Bill that changes RTK law from 'every citizen' to 'any person' headed to Senate vote

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Since April 2023 the City of Rochester has refused The Rochester Voice digital Right to Know requests on the basis that its editor, Harrison Thorp, is not a citizen of New Hampshire. (Senate Judiciary screenshot from Tuesday meeting)

Editor's note: This is one in an occasional series focusing on The Rochester Voice v. City of Rochester complaint over the city's refusal to honor digital Right to Know requests made by The Rochester Voice. The city of Rochester contends it doesn't have to comply with such requests, because Rochester Voice editor Harrison Thorp is not a New Hampshire citizen.

CONCORD - "Every citizen" may soon be replaced by "any person" in state statute after the Senate Judiciary Committee voted unanimously on Tuesday to move House Bill 1069 to the full Senate.

HB 1069 allows "any person" to request and receive government documents electronically instead of having to show up at municipal departments during regular business hours to file a request.

An amendment to HB1069 drafted by House Judiciary Chair Bob Lynn specifically changes verbiage in 91-A from "every citizen" to "any person," so if the bill passes the Senate the City of Rochester will no longer be able to refuse The Rochester Voice Right to Know documents, based on the The Rochester Voice and its publisher being domiciled in Maine.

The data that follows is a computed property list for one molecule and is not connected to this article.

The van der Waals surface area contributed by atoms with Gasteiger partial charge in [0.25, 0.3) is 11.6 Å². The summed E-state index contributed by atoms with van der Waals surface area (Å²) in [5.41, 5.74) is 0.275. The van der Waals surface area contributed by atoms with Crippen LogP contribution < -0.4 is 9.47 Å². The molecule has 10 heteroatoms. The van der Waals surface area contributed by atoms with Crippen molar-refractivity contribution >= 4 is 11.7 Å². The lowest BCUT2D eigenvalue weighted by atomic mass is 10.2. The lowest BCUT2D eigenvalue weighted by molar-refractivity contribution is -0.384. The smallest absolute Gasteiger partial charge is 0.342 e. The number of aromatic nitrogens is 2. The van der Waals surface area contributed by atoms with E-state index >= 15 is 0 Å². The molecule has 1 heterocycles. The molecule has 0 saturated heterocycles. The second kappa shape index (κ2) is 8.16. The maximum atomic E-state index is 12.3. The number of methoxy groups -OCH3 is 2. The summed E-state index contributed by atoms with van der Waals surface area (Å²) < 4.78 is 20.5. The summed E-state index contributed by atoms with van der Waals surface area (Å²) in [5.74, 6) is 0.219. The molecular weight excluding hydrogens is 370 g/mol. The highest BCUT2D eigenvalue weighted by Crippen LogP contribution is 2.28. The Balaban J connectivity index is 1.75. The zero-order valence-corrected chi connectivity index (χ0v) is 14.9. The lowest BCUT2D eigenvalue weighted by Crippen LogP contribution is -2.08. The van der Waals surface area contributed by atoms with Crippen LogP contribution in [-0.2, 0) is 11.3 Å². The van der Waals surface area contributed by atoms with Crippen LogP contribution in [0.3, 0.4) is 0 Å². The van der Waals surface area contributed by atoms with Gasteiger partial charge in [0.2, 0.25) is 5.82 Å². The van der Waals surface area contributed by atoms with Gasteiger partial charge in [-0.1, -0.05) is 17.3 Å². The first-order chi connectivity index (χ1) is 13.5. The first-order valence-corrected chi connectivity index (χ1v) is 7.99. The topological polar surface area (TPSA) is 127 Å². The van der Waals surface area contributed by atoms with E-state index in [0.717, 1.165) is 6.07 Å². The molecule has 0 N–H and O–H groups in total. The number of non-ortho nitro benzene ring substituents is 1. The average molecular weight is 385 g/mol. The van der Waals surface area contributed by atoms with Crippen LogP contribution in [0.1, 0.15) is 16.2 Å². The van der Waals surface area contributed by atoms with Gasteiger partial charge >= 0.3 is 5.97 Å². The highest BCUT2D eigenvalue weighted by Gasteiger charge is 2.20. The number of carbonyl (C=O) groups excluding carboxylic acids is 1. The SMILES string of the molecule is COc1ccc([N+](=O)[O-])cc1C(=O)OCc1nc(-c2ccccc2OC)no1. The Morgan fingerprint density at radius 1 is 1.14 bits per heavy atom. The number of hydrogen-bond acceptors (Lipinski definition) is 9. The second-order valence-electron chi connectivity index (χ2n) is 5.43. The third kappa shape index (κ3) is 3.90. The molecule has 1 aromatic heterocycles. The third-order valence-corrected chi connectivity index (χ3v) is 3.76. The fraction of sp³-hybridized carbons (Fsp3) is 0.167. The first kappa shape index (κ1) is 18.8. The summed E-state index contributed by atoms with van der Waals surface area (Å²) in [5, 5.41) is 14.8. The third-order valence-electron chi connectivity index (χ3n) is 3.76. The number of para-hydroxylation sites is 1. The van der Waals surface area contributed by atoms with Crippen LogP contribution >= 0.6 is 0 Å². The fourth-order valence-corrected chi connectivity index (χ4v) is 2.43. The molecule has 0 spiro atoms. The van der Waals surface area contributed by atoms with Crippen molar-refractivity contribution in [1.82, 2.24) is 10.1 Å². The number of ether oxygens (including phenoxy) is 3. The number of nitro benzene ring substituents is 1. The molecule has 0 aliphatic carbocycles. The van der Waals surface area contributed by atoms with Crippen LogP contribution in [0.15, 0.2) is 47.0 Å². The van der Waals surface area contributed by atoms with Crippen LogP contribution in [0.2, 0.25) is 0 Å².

Since April 2023 the City of Rochester has refused The Rochester Voice digital Right to Know requests on the basis that its editor, Harrison Thorp, is not a citizen of New Hampshire.

During testimony before the House Judiciary Committee in January Thorp related his ongoing struggle with the City of Rochester to receive government documents in pursuit of investigative reporting for The Rochester Voice, which greatly irked Lynn, a former Chief Justice of the New Hampshire Supreme Court.

Lynn drafted amendment 0406h, which changes the wording of 91-A to replace "every citizen" with "any person."

Rochester City Attorney Terence O'Rourke argued before the Right to Know Ombudsman's Office in October and earlier this month in Strafford Superior Court that the word "citizen" currently in 91-A refers to New Hampshire citizens only, precluding The Rochester Voice from receiving both 91-A protections and digital documents.

During the city's appeal of the Ombudsman's decision to make no finding, O'Rourke argued on May 2 before Strafford Superior Court Judge Daniel E. Will that Thorp had no standing to get digital RTK documents because he lives in Maine.

"Considering that Mr. Thorp runs a news organization that covers Rochester, does that move the needle?" asked Judge Will.

"No," O'Rourke replied.

HB 1069 on Wednesday was unanimously voted to go on the consent calendar, however there may be a minor floor amendment that would bring the bill more in line with HB1002, which also deals with Right to Know requests.

Strafford 6 state rep Cliff Newton, R-Rochester, said the unanimous vote in the Senate Judiciary was good news for news organizations like The Rochester Voice.

"The Senate Judiciary realizes that people have a right to know and especially members of the press," he said. "I count on The Rochester Voice to get the news in my city, and government information should not be obstructed. There should be free access, so we can know what government's up to, and we're not getting that in the city of Rochester."

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